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I have a table for Profiles stores profile properties values in row style, ex:

[ProfileID]     [PropertyDefinitionID]      [PropertyValue]
1               6                           Jone
1               7                           Smith
1               8                           Mr
1               3                           50000

and another table for property definitions :

[PropertyDefinitionID]  [PropertyName]
6                       FirstName
7                       LastName
8                       Prefix
3                       Salary

How to use PIVOT or any other way to show it in this way:

[ProfileID] [FirstName] [LastName]  [Salary]
1           Jone        Smith       5000
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2 Answers 2

up vote 9 down vote accepted

It's easy to do this without PIVOT keyword, just by grouping

select
    P.ProfileID,
    min(case when PD.PropertyName = 'FirstName' then P.PropertyValue else null end) as FirstName,
    min(case when PD.PropertyName = 'LastName' then P.PropertyValue else null end) as LastName,
    min(case when PD.PropertyName = 'Salary' then P.PropertyValue else null end) as Salary
from Profiles as P
    left outer join PropertyDefinitions as PD on PD.PropertyDefinitionID = P.PropertyDefinitionID
group by P.ProfileID

you can also do this with PIVOT keyword

select
    *
from
(
    select P.ProfileID, P.PropertyValue, PD.PropertyName
    from Profiles as P
        left outer join PropertyDefinitions as PD on PD.PropertyDefinitionID = P.PropertyDefinitionID
) as P
    pivot
    (
        min(P.PropertyValue)
        for P.PropertyName in ([FirstName], [LastName], [Salary])
    ) as PIV

UPDATE: For dynamic number of properties - take a look at Increment value in SQL SELECT statement

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Thanks for your contribution, both methods solved this issue, however if we take performance into consideration, which one is faster? –  Ala Oct 29 '12 at 2:24

It looks like you might have an unknown number of PropertyName's that you need to turn into columns. If that is the case, then you can use dynamic sql to generate the result:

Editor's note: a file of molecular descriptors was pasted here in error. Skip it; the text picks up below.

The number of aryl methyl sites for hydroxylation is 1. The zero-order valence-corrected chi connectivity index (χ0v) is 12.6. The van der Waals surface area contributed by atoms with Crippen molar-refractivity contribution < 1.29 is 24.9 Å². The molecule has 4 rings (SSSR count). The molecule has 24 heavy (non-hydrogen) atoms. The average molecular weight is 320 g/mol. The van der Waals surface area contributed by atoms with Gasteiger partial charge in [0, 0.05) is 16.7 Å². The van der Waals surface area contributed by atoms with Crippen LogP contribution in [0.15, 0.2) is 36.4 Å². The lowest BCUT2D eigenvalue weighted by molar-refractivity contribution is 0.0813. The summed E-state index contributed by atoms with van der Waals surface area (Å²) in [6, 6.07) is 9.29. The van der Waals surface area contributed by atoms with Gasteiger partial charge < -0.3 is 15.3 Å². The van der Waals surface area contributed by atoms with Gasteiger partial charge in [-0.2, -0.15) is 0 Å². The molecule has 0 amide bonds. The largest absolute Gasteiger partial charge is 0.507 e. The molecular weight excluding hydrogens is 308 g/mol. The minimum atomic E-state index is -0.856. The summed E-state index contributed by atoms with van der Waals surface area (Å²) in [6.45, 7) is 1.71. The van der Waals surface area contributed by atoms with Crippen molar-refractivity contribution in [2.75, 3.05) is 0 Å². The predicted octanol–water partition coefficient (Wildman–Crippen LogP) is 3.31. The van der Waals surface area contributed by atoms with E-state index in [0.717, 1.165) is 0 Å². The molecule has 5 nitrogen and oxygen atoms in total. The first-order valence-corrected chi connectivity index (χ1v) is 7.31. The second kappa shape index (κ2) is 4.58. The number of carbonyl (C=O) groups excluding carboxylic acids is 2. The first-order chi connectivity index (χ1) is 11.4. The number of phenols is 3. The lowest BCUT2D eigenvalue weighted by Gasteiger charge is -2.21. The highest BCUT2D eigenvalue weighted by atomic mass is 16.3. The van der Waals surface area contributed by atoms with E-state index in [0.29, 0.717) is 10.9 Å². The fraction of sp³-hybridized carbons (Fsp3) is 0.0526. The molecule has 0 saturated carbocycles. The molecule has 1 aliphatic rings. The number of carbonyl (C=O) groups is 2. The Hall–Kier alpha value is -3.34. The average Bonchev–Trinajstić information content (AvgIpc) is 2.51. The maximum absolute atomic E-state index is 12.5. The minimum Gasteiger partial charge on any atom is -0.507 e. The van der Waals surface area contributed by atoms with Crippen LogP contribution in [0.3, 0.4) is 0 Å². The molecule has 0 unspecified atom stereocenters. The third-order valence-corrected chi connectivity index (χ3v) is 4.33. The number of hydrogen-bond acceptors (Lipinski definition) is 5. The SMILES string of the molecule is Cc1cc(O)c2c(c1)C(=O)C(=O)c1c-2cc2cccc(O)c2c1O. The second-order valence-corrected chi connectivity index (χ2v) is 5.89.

DECLARE @cols AS NVARCHAR(MAX),
    @query  AS NVARCHAR(MAX)

select @cols = STUFF((SELECT distinct ',' + QUOTENAME(PropertyName) 
                    from propertydefinitions
            FOR XML PATH(''), TYPE
            ).value('.', 'NVARCHAR(MAX)') 
        ,1,1,'')

set @query = 'SELECT profileid, ' + @cols + ' from 
             (
                select p.profileid,
                  p.propertyvalue,
                  d.propertyname
                from profiles p
                left join propertydefinitions d
                  on p.PropertyDefinitionID = d.PropertyDefinitionID
            ) x
            pivot 
            (
                max(propertyvalue)
                for propertyname in (' + @cols + ')
            ) p '

execute(@query)

See SQL Fiddle with Demo.

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you don't need to use for xml when you just need to concat columns into variable. There also might be security issues when you trying to select data from table, for example, user can have permissions on procedure, but have no permissions on tables. Take a look at my answer here - stackoverflow.com/questions/13055295/… –  Roman Pekar Oct 28 '12 at 16:27
    
@RomanPekar there are a variety of different ways to concatenate columns, this is the method I choose to use. –  bluefeet Oct 28 '12 at 16:34

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